A woman solemnly spoke to the small crowd gathered in a Chestnut Hill parking lot early Sunday morning.
“I never would have envisioned that this spot, one that people pass by without a second glance, would have so much significance,” she said according to a copy of her prepared remarks. “But here we are.”
Exactly a year earlier, her brother, Juston Root, 41, was fatally shot by police in a burst of 31 rounds from close range as he lay bleeding in a landscaping strip, she said.
On Sunday, Root’s family held a vigil as they continue to call for an independent investigation into the police officers’ response.
Root, who had long battled mental illness, led police on a car chase to Brookline after exhibiting what security guards and police thought was a gun at Brigham and Women’s Hospital on Feb. 7, 2020. He was shot at least once by police at the hospital and then again after he crashed in Brookline and stumbled out of his car. Police found two paintball guns in his car and a BB gun on or near his body, according to a report from Norfolk District Attorney Michael W. Morrissey.
The Norfolk district attorney cleared the officers involved in the shooting in March. But in a wrongful death lawsuit filed in August, Root’s family cited body camera footage they say shows officers charging and killing an injured, unarmed man while he was on the ground, struggling to breathe.
The family is petitioning Massachusetts Attorney General Maura Healey for an independent investigation into his death and has gathered more than 8,700 signatures.
“As we stand here today, 12 months later, there has been no justice for Juston,” his sister, Jennifer Root Bannon, told the crowd, according to the prepared copy of her remarks. “He was executed here in this spot and I will not allow it to go unchecked. We all deserve to know the truth — and let me be clear: The truth of what happened here has not been told yet.”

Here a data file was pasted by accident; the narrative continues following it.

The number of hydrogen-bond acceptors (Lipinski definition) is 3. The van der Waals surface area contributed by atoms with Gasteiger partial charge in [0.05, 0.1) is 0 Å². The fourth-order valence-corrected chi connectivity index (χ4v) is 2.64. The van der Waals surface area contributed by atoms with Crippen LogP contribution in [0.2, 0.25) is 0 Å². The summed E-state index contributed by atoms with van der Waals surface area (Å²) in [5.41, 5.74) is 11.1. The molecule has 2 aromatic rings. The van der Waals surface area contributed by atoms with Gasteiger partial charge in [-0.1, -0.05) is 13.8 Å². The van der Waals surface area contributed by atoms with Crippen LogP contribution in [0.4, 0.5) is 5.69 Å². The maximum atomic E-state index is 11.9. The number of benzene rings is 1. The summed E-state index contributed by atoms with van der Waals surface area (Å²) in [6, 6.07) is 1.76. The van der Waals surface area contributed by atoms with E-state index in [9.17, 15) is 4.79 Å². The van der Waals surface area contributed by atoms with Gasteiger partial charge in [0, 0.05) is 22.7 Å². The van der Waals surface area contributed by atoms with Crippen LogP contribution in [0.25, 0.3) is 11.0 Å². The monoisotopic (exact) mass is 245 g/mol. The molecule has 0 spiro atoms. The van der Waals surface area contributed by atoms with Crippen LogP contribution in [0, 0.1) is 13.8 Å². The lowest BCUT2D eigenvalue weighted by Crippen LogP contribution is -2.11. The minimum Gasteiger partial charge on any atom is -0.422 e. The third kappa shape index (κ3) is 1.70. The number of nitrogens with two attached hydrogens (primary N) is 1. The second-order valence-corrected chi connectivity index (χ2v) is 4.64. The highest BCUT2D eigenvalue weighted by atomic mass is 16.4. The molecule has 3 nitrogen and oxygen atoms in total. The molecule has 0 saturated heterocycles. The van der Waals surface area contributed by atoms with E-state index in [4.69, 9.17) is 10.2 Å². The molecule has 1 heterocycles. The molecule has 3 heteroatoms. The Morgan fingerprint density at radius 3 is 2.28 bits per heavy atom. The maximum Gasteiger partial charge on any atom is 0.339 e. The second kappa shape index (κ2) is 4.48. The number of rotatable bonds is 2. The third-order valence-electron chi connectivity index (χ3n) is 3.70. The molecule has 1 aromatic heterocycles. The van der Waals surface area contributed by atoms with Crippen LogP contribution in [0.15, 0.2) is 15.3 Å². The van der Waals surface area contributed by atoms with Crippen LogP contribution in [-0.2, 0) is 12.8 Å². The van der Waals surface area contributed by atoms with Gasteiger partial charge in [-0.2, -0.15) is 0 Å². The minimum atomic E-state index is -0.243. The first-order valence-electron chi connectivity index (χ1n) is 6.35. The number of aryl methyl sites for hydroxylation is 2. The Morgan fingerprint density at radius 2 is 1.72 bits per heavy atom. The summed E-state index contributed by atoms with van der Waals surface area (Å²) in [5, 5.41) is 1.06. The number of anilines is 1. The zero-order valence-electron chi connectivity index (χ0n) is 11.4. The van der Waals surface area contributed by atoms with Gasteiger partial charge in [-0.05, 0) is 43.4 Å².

In the year since his death, the nation has been roiled by other fatal encounters with police — including the death of George Floyd in Minneapolis — and added multitudes to the family’s calls for change.
Bannon said she has gone from knowing little about police use-of-force investigations to becoming an activist.
“I definitely feel that there is a movement and it’s not going away,” Bannon said in a phone interview after the vigil. “That gives me hope that we can get to a place where there can be real change and accountability.”
The family installed a plaque at the site, which included the quote: “Those we love don’t go away. They walk beside us every day.” The family also released balloons, lit electric candles, and held a moment of silence before a handful of speakers shared thoughts about Root and his death.
The ceremony did not exactly bring healing, Root’s father said in a phone interview afterward, or hope that there will be enough reform to prevent a similar tragedy. Still, he said, they must tell his story and call for change.
“Hope or no hope, it must be done,” Evan Root said. “It must be put out there whether there’s hope or not because it’s the decent thing to do, and Juston was for that in his life, too.”
Pat Greenhouse of the Globe staff contributed to this report.
This story has been updated with more precise information about what happened on Feb. 7, 2020.
Lucas Phillips can be reached at firstname.lastname@example.org.